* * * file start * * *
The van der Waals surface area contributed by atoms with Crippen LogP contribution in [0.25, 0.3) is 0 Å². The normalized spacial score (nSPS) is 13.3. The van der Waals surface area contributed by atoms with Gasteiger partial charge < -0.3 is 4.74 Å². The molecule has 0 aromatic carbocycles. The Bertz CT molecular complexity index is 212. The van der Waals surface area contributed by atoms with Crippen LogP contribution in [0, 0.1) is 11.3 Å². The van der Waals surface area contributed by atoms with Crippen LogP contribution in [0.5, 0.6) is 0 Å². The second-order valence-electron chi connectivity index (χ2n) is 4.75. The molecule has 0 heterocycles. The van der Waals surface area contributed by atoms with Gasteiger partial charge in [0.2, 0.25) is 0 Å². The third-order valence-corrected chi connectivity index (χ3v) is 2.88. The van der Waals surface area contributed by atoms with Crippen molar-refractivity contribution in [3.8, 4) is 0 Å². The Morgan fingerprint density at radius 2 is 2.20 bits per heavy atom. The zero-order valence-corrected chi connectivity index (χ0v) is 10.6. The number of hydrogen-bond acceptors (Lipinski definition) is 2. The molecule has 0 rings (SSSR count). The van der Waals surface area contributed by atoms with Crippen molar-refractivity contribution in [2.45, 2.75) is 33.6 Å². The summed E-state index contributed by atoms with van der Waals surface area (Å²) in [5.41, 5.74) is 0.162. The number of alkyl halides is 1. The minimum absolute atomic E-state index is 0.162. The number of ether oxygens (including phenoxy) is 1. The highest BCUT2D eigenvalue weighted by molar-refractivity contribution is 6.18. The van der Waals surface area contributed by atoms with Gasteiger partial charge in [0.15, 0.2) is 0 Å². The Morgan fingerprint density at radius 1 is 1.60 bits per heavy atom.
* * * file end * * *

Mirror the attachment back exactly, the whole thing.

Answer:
The van der Waals surface area contributed by atoms with Crippen LogP contribution in [0.25, 0.3) is 0 Å². The normalized spacial score (nSPS) is 13.3. The van der Waals surface area contributed by atoms with Gasteiger partial charge < -0.3 is 4.74 Å². The molecule has 0 aromatic carbocycles. The Bertz CT molecular complexity index is 212. The van der Waals surface area contributed by atoms with Crippen LogP contribution in [0, 0.1) is 11.3 Å². The van der Waals surface area contributed by atoms with Crippen LogP contribution in [0.5, 0.6) is 0 Å². The second-order valence-electron chi connectivity index (χ2n) is 4.75. The molecule has 0 heterocycles. The van der Waals surface area contributed by atoms with Gasteiger partial charge in [0.2, 0.25) is 0 Å². The third-order valence-corrected chi connectivity index (χ3v) is 2.88. The van der Waals surface area contributed by atoms with Crippen molar-refractivity contribution in [3.8, 4) is 0 Å². The Morgan fingerprint density at radius 2 is 2.20 bits per heavy atom. The zero-order valence-corrected chi connectivity index (χ0v) is 10.6. The number of hydrogen-bond acceptors (Lipinski definition) is 2. The molecule has 0 rings (SSSR count). The van der Waals surface area contributed by atoms with Crippen molar-refractivity contribution in [2.45, 2.75) is 33.6 Å². The summed E-state index contributed by atoms with van der Waals surface area (Å²) in [5.41, 5.74) is 0.162. The number of alkyl halides is 1. The minimum absolute atomic E-state index is 0.162. The number of ether oxygens (including phenoxy) is 1. The highest BCUT2D eigenvalue weighted by molar-refractivity contribution is 6.18. The van der Waals surface area contributed by atoms with Gasteiger partial charge in [0.15, 0.2) is 0 Å². The Morgan fingerprint density at radius 1 is 1.60 bits per heavy atom.